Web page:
In wake of protests and rioting following the death of Baltimore resident Freddie Gray, Wale went to the city of Baltimore to speak directly with high school students there.
The rapper, along with Baltimore pastor Rev. Jamal Bryant, spoke at Frederick Douglass High School in the city today (April 29). Traveling down from New York, Wale opened up to the students about his own personal experiences with police, and intently listened to what the students themselves had to say about what’s been going on. Due to the riots after Freddie’s funeral on Monday (April 27), all Baltimore schools were closed the following day, with the students returning to school Wednesday.
Freddie Gray was chased down and arrested by members of the Baltimore Police department on April 12. Witnesses say that police used excessive force He mysteriously ended up in a coma after the incident and suffered injuries to his spinal cord, including three cracked vertebrae. 80% of his spine was severed. He died the following Sunday (April 19) at the age of 25, causing a major uproar throughout the city. Youth were on the streets on Monday rioting and protesting, garnering worldwide attention. This case is still under investigation.
With everything going on, Wale made it a point to come to the city, specifically after hearing kids labeled as “thugs” and “hoodlums,” even from city officials including Mayor Stephanie Rawlings-Blake. He said to Fox News:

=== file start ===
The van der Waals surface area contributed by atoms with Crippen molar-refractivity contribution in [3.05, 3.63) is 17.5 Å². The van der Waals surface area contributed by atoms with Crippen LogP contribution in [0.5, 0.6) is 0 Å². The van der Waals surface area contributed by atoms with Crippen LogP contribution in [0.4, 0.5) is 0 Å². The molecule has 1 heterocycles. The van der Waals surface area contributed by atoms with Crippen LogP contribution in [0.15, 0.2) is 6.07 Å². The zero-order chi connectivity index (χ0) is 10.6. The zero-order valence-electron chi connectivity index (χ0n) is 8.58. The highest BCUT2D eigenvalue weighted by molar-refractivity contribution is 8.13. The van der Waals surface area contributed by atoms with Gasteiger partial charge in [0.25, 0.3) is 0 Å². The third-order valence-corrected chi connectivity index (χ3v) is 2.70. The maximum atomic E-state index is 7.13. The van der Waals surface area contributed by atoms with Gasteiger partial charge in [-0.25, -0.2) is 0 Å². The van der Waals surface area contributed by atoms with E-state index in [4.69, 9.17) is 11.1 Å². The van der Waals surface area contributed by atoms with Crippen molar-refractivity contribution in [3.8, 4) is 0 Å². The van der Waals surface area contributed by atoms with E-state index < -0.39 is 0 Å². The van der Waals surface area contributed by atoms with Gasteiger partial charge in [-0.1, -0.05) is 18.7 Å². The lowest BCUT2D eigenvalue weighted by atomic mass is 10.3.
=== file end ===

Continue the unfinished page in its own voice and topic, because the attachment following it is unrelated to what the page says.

“Regardless of what’s happened out here, these are the young leaders of tomorrow and they have to look in the mirror and see something better than what they’re being perceived as on TV. We need each other. We need our community leaders to come step forward and we need these kids to understand that somebody believes in them. I believe in them, Jamal believes in them and there’s a lot of people in this community that believe in these kids.”
You can check out the full video of Wale speaking to these students here. I’m personally very proud of my favorite rapper for reaching out to the Baltimore community right now. Though he’s not directly from Baltimore, he is from the surrounding D.C./Maryland/Virginia area, and it’s nice to see him speaking to these kids. It’s important for these young kids especially to be uplifted and allowed to openly express how they’re feeling about police brutality and the conditions of their city. There’s more going on than people realize or that is reported by the media, and I’m glad that it’s being brought to light from these students and others down in the streets of the city, specifically through social media. I truly commend Wale for taking the time to inspire and listen to them.
Image via Fox News DC